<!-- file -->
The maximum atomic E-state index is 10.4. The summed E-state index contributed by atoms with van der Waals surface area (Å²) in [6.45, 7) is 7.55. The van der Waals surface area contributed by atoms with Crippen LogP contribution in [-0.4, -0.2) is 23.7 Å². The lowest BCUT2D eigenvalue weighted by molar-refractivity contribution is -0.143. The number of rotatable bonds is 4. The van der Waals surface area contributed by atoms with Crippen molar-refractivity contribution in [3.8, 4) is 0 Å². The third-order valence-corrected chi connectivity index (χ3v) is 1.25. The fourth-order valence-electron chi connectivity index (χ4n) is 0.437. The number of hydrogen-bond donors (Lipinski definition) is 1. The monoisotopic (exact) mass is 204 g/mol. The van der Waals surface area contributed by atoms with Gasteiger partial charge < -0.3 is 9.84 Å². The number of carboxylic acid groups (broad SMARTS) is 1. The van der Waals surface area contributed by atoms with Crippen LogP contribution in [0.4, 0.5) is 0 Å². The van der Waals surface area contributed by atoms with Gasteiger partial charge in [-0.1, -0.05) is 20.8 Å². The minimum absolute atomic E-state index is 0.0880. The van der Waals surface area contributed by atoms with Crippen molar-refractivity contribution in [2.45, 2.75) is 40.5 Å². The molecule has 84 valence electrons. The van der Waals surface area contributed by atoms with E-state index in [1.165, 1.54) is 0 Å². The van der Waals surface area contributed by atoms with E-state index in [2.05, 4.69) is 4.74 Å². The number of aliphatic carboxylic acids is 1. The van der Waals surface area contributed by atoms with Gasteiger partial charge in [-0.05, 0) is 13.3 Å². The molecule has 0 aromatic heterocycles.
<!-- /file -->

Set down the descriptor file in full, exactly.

The maximum atomic E-state index is 10.4. The summed E-state index contributed by atoms with van der Waals surface area (Å²) in [6.45, 7) is 7.55. The van der Waals surface area contributed by atoms with Crippen LogP contribution in [-0.4, -0.2) is 23.7 Å². The lowest BCUT2D eigenvalue weighted by molar-refractivity contribution is -0.143. The number of rotatable bonds is 4. The van der Waals surface area contributed by atoms with Crippen molar-refractivity contribution in [3.8, 4) is 0 Å². The third-order valence-corrected chi connectivity index (χ3v) is 1.25. The fourth-order valence-electron chi connectivity index (χ4n) is 0.437. The number of hydrogen-bond donors (Lipinski definition) is 1. The monoisotopic (exact) mass is 204 g/mol. The van der Waals surface area contributed by atoms with Gasteiger partial charge < -0.3 is 9.84 Å². The number of carboxylic acid groups (broad SMARTS) is 1. The van der Waals surface area contributed by atoms with Crippen LogP contribution in [0.4, 0.5) is 0 Å². The van der Waals surface area contributed by atoms with Gasteiger partial charge in [-0.1, -0.05) is 20.8 Å². The minimum absolute atomic E-state index is 0.0880. The van der Waals surface area contributed by atoms with Crippen molar-refractivity contribution in [2.45, 2.75) is 40.5 Å². The molecule has 84 valence electrons. The van der Waals surface area contributed by atoms with E-state index in [1.165, 1.54) is 0 Å². The van der Waals surface area contributed by atoms with E-state index in [2.05, 4.69) is 4.74 Å². The number of aliphatic carboxylic acids is 1. The van der Waals surface area contributed by atoms with Gasteiger partial charge in [-0.05, 0) is 13.3 Å². The molecule has 0 aromatic heterocycles.